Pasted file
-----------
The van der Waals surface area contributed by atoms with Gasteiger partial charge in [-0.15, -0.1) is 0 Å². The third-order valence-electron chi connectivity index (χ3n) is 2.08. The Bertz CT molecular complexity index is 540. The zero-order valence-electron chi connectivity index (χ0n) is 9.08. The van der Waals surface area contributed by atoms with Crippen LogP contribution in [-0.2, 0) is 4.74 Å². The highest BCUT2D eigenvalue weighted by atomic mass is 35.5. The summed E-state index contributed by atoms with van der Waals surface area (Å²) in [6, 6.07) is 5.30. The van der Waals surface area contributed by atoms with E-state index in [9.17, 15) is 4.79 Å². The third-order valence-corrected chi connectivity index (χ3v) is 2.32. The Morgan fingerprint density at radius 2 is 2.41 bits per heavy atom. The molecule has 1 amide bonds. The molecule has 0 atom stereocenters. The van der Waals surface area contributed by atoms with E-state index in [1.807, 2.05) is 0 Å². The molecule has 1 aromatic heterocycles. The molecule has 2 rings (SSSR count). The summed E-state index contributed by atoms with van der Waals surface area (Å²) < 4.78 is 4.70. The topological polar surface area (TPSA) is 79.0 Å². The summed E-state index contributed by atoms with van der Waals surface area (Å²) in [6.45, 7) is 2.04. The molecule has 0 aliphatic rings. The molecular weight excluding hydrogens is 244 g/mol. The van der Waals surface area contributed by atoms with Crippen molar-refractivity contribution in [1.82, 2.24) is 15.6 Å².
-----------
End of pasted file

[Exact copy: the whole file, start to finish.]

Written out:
The van der Waals surface area contributed by atoms with Gasteiger partial charge in [-0.15, -0.1) is 0 Å². The third-order valence-electron chi connectivity index (χ3n) is 2.08. The Bertz CT molecular complexity index is 540. The zero-order valence-electron chi connectivity index (χ0n) is 9.08. The van der Waals surface area contributed by atoms with Crippen LogP contribution in [-0.2, 0) is 4.74 Å². The highest BCUT2D eigenvalue weighted by atomic mass is 35.5. The summed E-state index contributed by atoms with van der Waals surface area (Å²) in [6, 6.07) is 5.30. The van der Waals surface area contributed by atoms with E-state index in [9.17, 15) is 4.79 Å². The third-order valence-corrected chi connectivity index (χ3v) is 2.32. The Morgan fingerprint density at radius 2 is 2.41 bits per heavy atom. The molecule has 1 amide bonds. The molecule has 0 atom stereocenters. The van der Waals surface area contributed by atoms with E-state index in [1.807, 2.05) is 0 Å². The molecule has 1 aromatic heterocycles. The molecule has 2 rings (SSSR count). The summed E-state index contributed by atoms with van der Waals surface area (Å²) < 4.78 is 4.70. The topological polar surface area (TPSA) is 79.0 Å². The summed E-state index contributed by atoms with van der Waals surface area (Å²) in [6.45, 7) is 2.04. The molecule has 0 aliphatic rings. The molecular weight excluding hydrogens is 244 g/mol. The van der Waals surface area contributed by atoms with Crippen molar-refractivity contribution in [1.82, 2.24) is 15.6 Å².